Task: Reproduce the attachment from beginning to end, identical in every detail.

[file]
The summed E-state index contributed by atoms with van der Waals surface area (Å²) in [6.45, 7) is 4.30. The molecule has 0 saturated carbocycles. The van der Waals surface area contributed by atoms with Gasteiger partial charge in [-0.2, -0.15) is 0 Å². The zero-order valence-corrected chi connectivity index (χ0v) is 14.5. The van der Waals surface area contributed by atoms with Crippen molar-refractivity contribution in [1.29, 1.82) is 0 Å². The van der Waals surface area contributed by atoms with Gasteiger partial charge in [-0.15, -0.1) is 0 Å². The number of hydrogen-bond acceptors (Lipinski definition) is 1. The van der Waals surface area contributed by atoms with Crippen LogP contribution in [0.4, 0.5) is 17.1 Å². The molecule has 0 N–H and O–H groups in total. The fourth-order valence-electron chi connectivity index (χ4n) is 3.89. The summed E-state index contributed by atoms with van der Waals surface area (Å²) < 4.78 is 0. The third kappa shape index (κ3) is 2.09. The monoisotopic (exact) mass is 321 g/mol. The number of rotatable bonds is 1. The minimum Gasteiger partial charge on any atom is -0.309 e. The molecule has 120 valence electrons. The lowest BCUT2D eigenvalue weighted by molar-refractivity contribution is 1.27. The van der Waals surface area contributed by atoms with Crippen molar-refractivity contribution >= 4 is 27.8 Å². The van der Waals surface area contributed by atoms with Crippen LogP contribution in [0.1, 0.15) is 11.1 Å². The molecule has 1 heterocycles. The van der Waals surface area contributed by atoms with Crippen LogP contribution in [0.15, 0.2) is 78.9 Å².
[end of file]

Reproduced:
The summed E-state index contributed by atoms with van der Waals surface area (Å²) in [6.45, 7) is 4.30. The molecule has 0 saturated carbocycles. The van der Waals surface area contributed by atoms with Gasteiger partial charge in [-0.2, -0.15) is 0 Å². The zero-order valence-corrected chi connectivity index (χ0v) is 14.5. The van der Waals surface area contributed by atoms with Crippen molar-refractivity contribution in [1.29, 1.82) is 0 Å². The van der Waals surface area contributed by atoms with Gasteiger partial charge in [-0.15, -0.1) is 0 Å². The number of hydrogen-bond acceptors (Lipinski definition) is 1. The van der Waals surface area contributed by atoms with Crippen LogP contribution in [0.4, 0.5) is 17.1 Å². The molecule has 0 N–H and O–H groups in total. The fourth-order valence-electron chi connectivity index (χ4n) is 3.89. The summed E-state index contributed by atoms with van der Waals surface area (Å²) < 4.78 is 0. The third kappa shape index (κ3) is 2.09. The monoisotopic (exact) mass is 321 g/mol. The number of rotatable bonds is 1. The minimum Gasteiger partial charge on any atom is -0.309 e. The molecule has 120 valence electrons. The lowest BCUT2D eigenvalue weighted by molar-refractivity contribution is 1.27. The van der Waals surface area contributed by atoms with Crippen molar-refractivity contribution >= 4 is 27.8 Å². The van der Waals surface area contributed by atoms with Crippen LogP contribution in [0.1, 0.15) is 11.1 Å². The molecule has 1 heterocycles. The van der Waals surface area contributed by atoms with Crippen LogP contribution in [0.15, 0.2) is 78.9 Å².